Spanish Prisoners are a Brooklyn-based four piece, specializing in cleanly verbed-out electro pop. They released their first LP, Gold Fools, in October of last year, and more recently, put the single "Downtown Chicagoland" up for free on their Bandcamp, with two remixes. They play tonight at the Knitting Factory in NYC with Clouder.
» On giving things David Mamet names, playing Bushwick lofts vs. festivals, and reverb.
If you could choose your name from another David Mamet film/play what would be a runner up? If you could choose your name from another David Mamet film or play, what would be a runner up?
I think “House of Games” would make a pretty good band name. It also has a sinister edge to it. He’s got a lot of great phrases in his titles and in his writing in general.
How did you guys come up with the self-described "tremolo-haze headphone symphonies?" It's a great description of your sound.
We came up with one night after practice, just sitting around drinking coffee. I just stumbled onto that combination of words and it struck me as pretty accurate and also held some mystery.
Opener "Los Angeles Guitar Dream" is an excellent intro to the album as well as EP. We were wondering if this was your homage to LA production by way of Brooklyn?
It wasn’t intended to be an homage to LA production. It’s more a tale of a situation that seemed very “LA” to me – superficiality, losing yourself in a big city, etc. Though of course you could also say that would apply to New York. But I always pictured the character in LA, even though I came up with the initial idea for the song while working at a nightclub in New York. I overheard this girl talking hysterically about going to LA to escape something and I filled in the blanks myself.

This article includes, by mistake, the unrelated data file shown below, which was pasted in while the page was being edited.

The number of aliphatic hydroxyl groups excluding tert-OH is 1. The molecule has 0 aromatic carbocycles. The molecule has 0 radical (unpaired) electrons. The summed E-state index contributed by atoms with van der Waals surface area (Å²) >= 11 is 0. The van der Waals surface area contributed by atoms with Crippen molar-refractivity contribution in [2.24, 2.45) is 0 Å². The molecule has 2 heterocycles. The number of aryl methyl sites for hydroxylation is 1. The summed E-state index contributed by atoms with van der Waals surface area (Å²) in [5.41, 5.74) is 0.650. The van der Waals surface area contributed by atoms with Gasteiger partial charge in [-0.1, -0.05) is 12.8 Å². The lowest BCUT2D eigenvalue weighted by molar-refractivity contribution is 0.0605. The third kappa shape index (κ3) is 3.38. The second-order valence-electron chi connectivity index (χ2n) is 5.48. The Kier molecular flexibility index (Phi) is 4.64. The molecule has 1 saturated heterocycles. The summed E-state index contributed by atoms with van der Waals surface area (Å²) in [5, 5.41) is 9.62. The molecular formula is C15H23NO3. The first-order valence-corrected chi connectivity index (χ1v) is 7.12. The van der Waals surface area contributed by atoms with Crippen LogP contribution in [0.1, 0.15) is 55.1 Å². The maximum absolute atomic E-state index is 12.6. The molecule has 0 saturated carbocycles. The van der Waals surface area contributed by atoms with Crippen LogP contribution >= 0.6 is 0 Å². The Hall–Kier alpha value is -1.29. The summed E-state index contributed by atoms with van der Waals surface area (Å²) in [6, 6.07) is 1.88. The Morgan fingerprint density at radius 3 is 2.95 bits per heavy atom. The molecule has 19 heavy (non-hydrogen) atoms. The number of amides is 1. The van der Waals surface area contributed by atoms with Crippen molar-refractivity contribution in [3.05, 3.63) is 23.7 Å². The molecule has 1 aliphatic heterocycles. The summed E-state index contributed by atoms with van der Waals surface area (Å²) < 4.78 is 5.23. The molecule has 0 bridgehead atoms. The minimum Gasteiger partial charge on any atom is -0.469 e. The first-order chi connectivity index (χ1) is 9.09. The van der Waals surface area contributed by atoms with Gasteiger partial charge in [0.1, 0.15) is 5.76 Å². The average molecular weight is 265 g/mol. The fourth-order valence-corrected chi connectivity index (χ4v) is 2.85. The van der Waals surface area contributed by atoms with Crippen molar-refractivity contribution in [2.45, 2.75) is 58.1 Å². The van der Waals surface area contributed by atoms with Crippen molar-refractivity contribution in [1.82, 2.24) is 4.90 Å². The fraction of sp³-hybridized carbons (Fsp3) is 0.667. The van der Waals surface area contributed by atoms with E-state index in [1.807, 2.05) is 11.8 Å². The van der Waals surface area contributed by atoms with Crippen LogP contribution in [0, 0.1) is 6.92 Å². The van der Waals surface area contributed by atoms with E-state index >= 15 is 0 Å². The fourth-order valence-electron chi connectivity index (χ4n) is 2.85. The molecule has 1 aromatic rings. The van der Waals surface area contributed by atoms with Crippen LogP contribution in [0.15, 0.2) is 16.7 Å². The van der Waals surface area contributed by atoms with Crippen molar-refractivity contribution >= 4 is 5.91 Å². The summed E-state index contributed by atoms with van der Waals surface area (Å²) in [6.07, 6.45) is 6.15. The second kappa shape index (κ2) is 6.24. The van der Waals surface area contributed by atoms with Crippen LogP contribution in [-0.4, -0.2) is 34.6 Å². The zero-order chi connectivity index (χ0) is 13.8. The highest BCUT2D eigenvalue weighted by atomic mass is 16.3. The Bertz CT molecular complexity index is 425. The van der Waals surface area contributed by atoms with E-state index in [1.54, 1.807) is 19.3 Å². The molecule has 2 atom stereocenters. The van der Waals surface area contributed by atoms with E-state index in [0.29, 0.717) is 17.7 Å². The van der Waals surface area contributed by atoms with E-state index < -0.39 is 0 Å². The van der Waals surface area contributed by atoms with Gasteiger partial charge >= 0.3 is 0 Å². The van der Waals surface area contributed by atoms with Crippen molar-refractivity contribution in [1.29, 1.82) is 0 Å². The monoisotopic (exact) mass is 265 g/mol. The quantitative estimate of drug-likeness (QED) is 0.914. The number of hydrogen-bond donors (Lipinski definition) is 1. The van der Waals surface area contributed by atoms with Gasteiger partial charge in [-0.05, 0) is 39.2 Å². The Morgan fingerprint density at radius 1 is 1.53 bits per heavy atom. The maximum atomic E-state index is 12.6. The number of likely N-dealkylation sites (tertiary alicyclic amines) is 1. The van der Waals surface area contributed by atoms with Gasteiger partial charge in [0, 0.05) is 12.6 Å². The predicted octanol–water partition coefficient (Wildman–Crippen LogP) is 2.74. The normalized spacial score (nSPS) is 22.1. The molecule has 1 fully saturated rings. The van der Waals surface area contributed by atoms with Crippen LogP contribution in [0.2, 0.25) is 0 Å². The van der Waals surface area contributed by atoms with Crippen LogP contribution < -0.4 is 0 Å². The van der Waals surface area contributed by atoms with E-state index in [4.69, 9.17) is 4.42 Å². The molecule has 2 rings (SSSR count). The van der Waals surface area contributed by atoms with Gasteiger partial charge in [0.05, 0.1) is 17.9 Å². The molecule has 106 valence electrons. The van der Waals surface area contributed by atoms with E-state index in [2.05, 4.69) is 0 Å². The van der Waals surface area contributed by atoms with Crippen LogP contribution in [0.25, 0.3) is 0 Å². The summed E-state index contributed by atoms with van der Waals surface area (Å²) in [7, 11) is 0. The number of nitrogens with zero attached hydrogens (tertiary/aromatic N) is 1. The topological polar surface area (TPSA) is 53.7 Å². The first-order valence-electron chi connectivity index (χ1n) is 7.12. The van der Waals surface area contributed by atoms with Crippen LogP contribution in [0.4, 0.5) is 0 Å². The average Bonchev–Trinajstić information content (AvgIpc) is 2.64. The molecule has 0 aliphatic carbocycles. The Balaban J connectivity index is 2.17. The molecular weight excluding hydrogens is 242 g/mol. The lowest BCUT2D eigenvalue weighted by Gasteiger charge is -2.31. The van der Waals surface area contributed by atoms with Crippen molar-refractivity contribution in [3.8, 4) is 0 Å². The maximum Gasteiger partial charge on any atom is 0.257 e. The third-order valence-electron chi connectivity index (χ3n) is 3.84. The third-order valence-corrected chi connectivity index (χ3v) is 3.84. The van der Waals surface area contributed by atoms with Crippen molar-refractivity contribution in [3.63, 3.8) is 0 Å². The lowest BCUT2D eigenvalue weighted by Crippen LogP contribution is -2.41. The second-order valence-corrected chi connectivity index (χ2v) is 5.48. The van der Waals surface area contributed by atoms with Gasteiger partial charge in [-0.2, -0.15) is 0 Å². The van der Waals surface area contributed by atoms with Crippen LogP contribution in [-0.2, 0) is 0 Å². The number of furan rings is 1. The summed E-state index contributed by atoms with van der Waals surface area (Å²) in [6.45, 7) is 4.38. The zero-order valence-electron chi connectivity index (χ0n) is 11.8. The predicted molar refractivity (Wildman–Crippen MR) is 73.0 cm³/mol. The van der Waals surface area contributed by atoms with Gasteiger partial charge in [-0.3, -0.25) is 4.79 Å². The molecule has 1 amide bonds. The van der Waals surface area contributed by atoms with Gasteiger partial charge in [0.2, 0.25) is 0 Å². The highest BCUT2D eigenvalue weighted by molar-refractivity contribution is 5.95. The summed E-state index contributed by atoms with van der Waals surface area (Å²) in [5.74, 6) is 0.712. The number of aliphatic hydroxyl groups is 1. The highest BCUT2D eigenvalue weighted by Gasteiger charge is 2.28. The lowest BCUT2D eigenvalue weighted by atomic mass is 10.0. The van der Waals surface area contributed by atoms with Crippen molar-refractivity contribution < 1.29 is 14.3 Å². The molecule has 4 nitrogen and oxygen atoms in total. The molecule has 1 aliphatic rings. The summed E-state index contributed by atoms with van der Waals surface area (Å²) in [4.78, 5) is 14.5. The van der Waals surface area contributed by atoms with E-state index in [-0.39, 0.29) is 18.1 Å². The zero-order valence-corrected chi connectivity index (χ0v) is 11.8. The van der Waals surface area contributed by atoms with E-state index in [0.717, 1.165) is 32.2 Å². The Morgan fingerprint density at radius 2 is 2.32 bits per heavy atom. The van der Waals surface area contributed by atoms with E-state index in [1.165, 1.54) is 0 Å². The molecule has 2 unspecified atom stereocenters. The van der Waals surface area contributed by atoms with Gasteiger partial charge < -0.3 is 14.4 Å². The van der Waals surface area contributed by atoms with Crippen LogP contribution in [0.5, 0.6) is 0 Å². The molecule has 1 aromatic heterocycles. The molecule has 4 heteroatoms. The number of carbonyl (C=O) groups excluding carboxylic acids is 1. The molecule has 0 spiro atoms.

What do you all feel separates the LA and NYC scenes other than geographical coast disparities?
I can’t say I know too much about the LA scene honestly, even though our bassist James is from LA.
Tell us how that Sun Glitters remix of "Know No Violence" came about.
Over CMJ week we played a show together in this pretty small loft in Bushwick. It was a pretty refreshing show to play after a lot of the nonsense that goes along with CMJ – huge, indifferent crowds, corporate sponsorship, etc. This was a DIY show in a kitchen with speakers hanging from the pipes. You could actually see the skyline out of the window. Sun Glitters played right before us and we hit it off and exchanged music. Not long after we asked if he wanted to do a remix. It was pretty serendipitous. I love what he did with the song. He definitely took it in his own direction and made it his own, especially the outro.
How did you all become obsessed with reverb for the Gold Fools?
I think I’ve always been very interested in how sound reverberates in space. A lot of my favorite music makes creative use of reverb and depth of field. Mike, who plays drums live, but really plays a lot of other instruments and helped produce the album, is also just very finely attuned to sound and the particular aspects of different reverbs. We were obsessed with reverb in a very specific way- it’s not like we just wanted tons of reverb and listened to the Jesus and Mary Chain all day. We would spend hours trying out different reverb settings, tweaking sounds, comparing mixes, re-amping things, and just really making sure all the sonics were exactly how we wanted them to be. It was a pretty exhausting process.